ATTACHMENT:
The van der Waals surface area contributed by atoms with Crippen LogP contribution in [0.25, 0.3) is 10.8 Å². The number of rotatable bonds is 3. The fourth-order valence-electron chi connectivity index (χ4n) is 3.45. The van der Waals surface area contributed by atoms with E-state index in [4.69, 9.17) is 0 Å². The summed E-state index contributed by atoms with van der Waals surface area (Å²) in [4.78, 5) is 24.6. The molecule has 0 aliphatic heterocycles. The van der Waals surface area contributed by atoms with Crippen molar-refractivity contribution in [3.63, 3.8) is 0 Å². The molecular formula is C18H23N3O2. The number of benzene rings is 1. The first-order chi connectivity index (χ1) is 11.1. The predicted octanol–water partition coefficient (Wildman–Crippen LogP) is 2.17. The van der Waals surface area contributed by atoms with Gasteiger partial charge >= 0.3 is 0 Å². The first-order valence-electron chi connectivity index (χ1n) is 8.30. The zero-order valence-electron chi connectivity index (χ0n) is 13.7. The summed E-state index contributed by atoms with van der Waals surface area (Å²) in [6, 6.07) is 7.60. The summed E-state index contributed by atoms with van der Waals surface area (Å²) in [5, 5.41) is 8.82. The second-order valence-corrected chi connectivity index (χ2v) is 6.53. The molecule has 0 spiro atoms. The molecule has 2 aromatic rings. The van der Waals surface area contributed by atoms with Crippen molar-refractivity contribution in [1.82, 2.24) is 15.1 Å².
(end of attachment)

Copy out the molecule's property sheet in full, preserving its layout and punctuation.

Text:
The van der Waals surface area contributed by atoms with Crippen LogP contribution in [0.25, 0.3) is 10.8 Å². The number of rotatable bonds is 3. The fourth-order valence-electron chi connectivity index (χ4n) is 3.45. The van der Waals surface area contributed by atoms with E-state index in [4.69, 9.17) is 0 Å². The summed E-state index contributed by atoms with van der Waals surface area (Å²) in [4.78, 5) is 24.6. The molecule has 0 aliphatic heterocycles. The van der Waals surface area contributed by atoms with Crippen molar-refractivity contribution in [3.63, 3.8) is 0 Å². The molecular formula is C18H23N3O2. The number of benzene rings is 1. The first-order chi connectivity index (χ1) is 11.1. The predicted octanol–water partition coefficient (Wildman–Crippen LogP) is 2.17. The van der Waals surface area contributed by atoms with Gasteiger partial charge >= 0.3 is 0 Å². The first-order valence-electron chi connectivity index (χ1n) is 8.30. The zero-order valence-electron chi connectivity index (χ0n) is 13.7. The summed E-state index contributed by atoms with van der Waals surface area (Å²) in [6, 6.07) is 7.60. The summed E-state index contributed by atoms with van der Waals surface area (Å²) in [5, 5.41) is 8.82. The second-order valence-corrected chi connectivity index (χ2v) is 6.53. The molecule has 0 spiro atoms. The molecule has 2 aromatic rings. The van der Waals surface area contributed by atoms with Crippen molar-refractivity contribution in [1.82, 2.24) is 15.1 Å².